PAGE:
Located around 6 light years away, a red dwarf: Bernard’s star seemed like the loneliest star closest to the solar system and the fastest moving in the night sky.
Throughout the years, and thanks to a number of telescopes like Hubble, Astronomers have managed to uncover thousands of hidden exoplanets spread across the universe– even an Earth-sized planet orbiting the nearest star to our sun – Proxima Centauri.
“After a very careful analysis, we are 99 percent confident that the planet is there,” Ignasi Ribas, of the Institute of Space Studies of Catalonia and the Institute of Space Sciences in Spain, said in a statement.
“However, we’ll continue to observe this fast-moving star to exclude possible, but improbable, natural variations of the stellar brightness which could masquerade as a planet,” added Ribas, the lead author of a new study announcing the detection of Barnard’s Star b. That study was published online today (Nov. 14) in the journal Nature.
Now, astronomers are announcing another exciting discovery, a super-Earth orbiting the closest single star (and second-closest star system, Proxima Centauri is the closest) to our own sun at only six light-years away: Barnard’s Star.
The best part it, the alien world may have all the necessary conditions to support life as we know it.
Bernard’s star is thought to have been created about 10,000 million years ago, meaning its older than our sun, but only has 16 percent of its mass.
At 3,170 Kelvin (2,896°C / 5,246°F), Bernard’s gives off most its light in the infrared end of the spectrum, bathing the planet, Barnard’s Star b, in a strange orange hue.
And although it is very close, it can not be seen with the naked eye because it is not very bright.
This, of course, does not prevent telescopes from observing it.
After twenty years of observations and more recent analysis with the HARPS and CARMENES spectrographs, at the observatories of La Silla (Chile) and Calar Alto (Almería), which analyze the spectrum (something like the fingerprint of light), Astronomers have been able to detect a very subtle movement around the alien star that indicates the presence of a planet.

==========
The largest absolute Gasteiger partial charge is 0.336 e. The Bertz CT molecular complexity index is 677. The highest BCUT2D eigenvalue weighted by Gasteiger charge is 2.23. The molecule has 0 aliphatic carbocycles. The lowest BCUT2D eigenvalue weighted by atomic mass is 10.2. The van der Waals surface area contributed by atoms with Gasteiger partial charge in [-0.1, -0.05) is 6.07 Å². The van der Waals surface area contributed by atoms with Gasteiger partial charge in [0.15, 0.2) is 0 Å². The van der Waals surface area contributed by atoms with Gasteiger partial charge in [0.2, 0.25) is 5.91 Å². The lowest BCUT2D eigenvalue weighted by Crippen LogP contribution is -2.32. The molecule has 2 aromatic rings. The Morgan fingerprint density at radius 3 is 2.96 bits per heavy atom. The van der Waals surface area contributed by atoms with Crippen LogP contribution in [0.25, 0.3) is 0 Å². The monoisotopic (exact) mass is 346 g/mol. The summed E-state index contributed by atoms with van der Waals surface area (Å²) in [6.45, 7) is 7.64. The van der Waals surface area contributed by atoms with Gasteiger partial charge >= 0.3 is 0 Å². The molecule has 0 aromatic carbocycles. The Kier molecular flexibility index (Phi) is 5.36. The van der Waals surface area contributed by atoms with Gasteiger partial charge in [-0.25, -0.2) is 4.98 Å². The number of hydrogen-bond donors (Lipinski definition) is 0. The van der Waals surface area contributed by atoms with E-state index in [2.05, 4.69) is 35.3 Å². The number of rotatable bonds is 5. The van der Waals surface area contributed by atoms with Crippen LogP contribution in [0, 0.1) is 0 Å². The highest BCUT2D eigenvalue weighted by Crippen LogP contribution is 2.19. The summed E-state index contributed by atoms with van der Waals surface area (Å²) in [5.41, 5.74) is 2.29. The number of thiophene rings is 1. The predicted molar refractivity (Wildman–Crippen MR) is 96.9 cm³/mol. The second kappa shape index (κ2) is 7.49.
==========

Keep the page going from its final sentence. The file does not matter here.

The new planet for Barnard’s Star was found by analyzing the combined data from a number of telescopes. Once gathered, scientists stitched together all data and created an exceptionally large database.
The planet, eventually, popped up.
— Prof. Abel Méndez (@ProfAbelMendez) November 14, 2018
Because of the relative inactivity of Bernard’s star, the planets orbiting it, in this case, Barnard’s Star b, aren’t likely to be blasted with harmful solar radiation, which means that life on its surface could have a chance of surviving.
‘While the starlight from Barnard’s Star is too feeble for Barnard’s Star b to have liquid water on its surface, Barnard’s Star b probably has a similar temperature to Jupiter’s moon Europa,’ explained Professor Carole Haswell, head of astronomy at the Open University and a member of the international team that announced the discovery.
Barnard’s Star, The “Great White Whale” of Planet Hunting, Has Surrendered Its Secret – Astronomers have found that Barnard’s star has a super-Earth sized planet orbiting just beyond its habitable zone. | Many Worlds @nexssinfo https://t.co/dn2bP31pzt pic.twitter.com/hPfwCnpbF6
— The SETI Institute (@SETIInstitute) November 14, 2018
“Famously, Europa has a sub-surface ocean which has been considered as a potential habitat for life. It is possible Barnard’s Star b may offer similar niches for life. Tantalizingly, super-Earths like Barnard’s Star b probably sustain geothermal activity for longer than their lower mass counterparts.”
“This could be helpful to life by providing sustained heat and the chemicals needed to build complex organic molecules. This new discovery offers exciting prospects to learn more about the galaxy’s diversity of planetary systems, starting with our own solar system’s near neighbours.”